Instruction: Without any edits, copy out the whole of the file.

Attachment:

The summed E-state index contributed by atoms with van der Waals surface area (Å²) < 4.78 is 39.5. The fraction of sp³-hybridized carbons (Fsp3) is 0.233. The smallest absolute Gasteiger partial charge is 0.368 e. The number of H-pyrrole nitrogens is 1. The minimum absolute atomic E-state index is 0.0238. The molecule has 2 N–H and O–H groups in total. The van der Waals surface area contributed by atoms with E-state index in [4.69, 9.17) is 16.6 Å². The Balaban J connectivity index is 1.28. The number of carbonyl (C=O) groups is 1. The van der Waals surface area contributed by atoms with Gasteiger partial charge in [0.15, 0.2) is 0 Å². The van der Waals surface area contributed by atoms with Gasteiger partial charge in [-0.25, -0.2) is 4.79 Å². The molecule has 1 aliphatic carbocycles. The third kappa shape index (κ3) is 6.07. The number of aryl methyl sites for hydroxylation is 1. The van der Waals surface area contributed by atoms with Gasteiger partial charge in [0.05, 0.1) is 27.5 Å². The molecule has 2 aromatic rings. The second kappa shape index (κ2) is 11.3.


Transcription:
The summed E-state index contributed by atoms with van der Waals surface area (Å²) < 4.78 is 39.5. The fraction of sp³-hybridized carbons (Fsp3) is 0.233. The smallest absolute Gasteiger partial charge is 0.368 e. The number of H-pyrrole nitrogens is 1. The minimum absolute atomic E-state index is 0.0238. The molecule has 2 N–H and O–H groups in total. The van der Waals surface area contributed by atoms with E-state index in [4.69, 9.17) is 16.6 Å². The Balaban J connectivity index is 1.28. The number of carbonyl (C=O) groups is 1. The van der Waals surface area contributed by atoms with Gasteiger partial charge in [0.15, 0.2) is 0 Å². The van der Waals surface area contributed by atoms with Gasteiger partial charge in [-0.25, -0.2) is 4.79 Å². The molecule has 1 aliphatic carbocycles. The third kappa shape index (κ3) is 6.07. The number of aryl methyl sites for hydroxylation is 1. The van der Waals surface area contributed by atoms with Gasteiger partial charge in [0.05, 0.1) is 27.5 Å². The molecule has 2 aromatic rings. The second kappa shape index (κ2) is 11.3.